Increasing your home's saleability
Increasing your home's saleability depends to a large extent on creating favourable and lasting impressions with prospective buyers which means paying special attention to cosmetic fix-ups to the interior and exterior of your house.
Here's a short list of some of the things that sellers can do to increase their property's curb appeal and make it more attractive to potential buyers:
- trim lawns and shrubs; plant brightly blooming flowers along walkways to make the property more eye-catching; ensure that the lawn, driveway and walkway are free of weeds
- patio and/or walkway stones and steps are well-connected and stable
- walks and steps are shovelled and sanded in winter
- make sure there are no holes and cracks in the driveway and walkway and that oil stains in the driveway have been cleaned up
- review exterior paint
- check to see that the roof is in decent condition
Relatively inexpensive ways make your rooms more attractive are to:
- deep clean or lay new carpet;
- hang new wallpaper or apply a fresh coat of paint -- choose neutral colours, which appeal to more people and make a room look more open and larger;
- hang a mirror or a picture on a blank wall;
- plaster cracked walls;
- use plants and greenery to create a warm atmosphere.
- cleanliness is key, rooms should be as fresh as possible.
- repair loose door knobs, sticking drawers, warped cabinet drawers or dripping faucets. Make sure that the toilet is good running order.
- remove clutter in the basement, garage and closets.
- storage is also very important. Clean out your attic, basement and garage so that your storage and utility spaces may be displayed to their full advantage.
- turn on all the lights, especially after dark. A dark house feels cold to prospective buyers.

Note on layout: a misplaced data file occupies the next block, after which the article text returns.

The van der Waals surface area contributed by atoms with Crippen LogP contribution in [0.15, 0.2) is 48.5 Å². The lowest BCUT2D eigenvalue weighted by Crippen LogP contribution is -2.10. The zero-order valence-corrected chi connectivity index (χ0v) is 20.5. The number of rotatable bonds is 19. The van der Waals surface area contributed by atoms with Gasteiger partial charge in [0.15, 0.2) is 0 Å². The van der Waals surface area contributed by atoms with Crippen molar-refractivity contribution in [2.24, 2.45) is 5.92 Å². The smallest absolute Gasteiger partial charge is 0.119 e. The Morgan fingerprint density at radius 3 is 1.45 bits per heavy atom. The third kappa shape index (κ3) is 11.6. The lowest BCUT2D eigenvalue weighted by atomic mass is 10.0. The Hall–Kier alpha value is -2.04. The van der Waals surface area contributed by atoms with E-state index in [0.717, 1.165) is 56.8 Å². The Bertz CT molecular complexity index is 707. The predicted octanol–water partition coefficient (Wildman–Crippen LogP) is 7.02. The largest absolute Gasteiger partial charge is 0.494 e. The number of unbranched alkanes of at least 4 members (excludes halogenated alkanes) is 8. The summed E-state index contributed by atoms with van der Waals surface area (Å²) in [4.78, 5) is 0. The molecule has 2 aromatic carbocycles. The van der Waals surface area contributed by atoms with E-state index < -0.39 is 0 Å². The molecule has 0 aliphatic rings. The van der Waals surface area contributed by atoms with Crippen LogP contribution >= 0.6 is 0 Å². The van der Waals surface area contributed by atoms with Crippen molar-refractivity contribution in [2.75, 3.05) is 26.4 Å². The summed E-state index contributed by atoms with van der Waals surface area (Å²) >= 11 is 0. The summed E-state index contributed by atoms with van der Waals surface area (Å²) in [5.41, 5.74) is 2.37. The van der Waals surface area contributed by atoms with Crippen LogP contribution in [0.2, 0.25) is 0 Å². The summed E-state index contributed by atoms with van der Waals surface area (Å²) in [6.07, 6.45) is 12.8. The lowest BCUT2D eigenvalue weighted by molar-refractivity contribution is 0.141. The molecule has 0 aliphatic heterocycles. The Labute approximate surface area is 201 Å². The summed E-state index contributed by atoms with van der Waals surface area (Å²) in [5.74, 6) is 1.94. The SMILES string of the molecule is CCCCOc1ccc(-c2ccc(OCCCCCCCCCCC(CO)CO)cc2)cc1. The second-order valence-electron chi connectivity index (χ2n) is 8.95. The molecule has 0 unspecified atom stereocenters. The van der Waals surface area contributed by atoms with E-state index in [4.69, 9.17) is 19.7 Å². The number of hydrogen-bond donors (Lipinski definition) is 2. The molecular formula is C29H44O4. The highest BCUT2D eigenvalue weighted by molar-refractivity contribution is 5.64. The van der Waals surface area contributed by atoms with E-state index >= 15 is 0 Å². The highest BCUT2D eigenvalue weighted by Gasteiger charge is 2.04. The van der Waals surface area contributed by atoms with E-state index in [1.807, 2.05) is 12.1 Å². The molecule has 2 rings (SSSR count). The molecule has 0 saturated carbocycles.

- if you can possibly be absent during open houses or house tours, do.
- take the family pet with you or make arrangements to have the pet out of the house.
How to have a secure open house
Right before the open house, make a quick tour of the house with your sales representative to ensure that all valuables – money, jewellery, small electronics, etc. -- are safely secured and that everything is in order. When the Open House is completed, another quick tour with the sales representative through the house will ensure that everything is in place. Make sure to include in your inspection windows and other points of entry.
Fixtures and chattels
Part of the listing process is to decide what you want to include in the sale of your home. Sellers often include things that would normally be considered chattels, such as drapes and appliances, in the sale of their homes, as an extra incentive to buyers. However, fixtures - things that are attached to the property, like light sockets, a hot tub or electric wall heaters - are considered part of the house and go with it. There may be special circumstances where something which might ordinarily be considered as a fixture is not included in the sale, but, if this is your intention, make sure that this is clearly stated in the listing agreement and, more importantly, in the agreement of purchase and sale. If exceptions are clearly stated in the listing, REALTORS® will point this out to prospective buyers before an offer to purchase is made.
If you want to make certain that you keep items which might fall into the gray area between chattel and fixture, store them away so that no potential purchasers will see them and insist that they be included in the sale.
Some items on the property, such as water heaters or water softeners, are often provided on a rental basis. If this is the case, you should exclude the items from the purchase price and the purchaser should be asked to assume the rental.
Items that are to be included should be described along with their location in or on the property.
Remember, if you have questions or concerns, talk to your REALTOR®. He or she is a trained professional who will help guide you through the selling process.
This information is provided by the London and St. Thomas Association of REALTORS®. The information herein is believed to be accurate and timely, but no warranty as such is expressed or implied.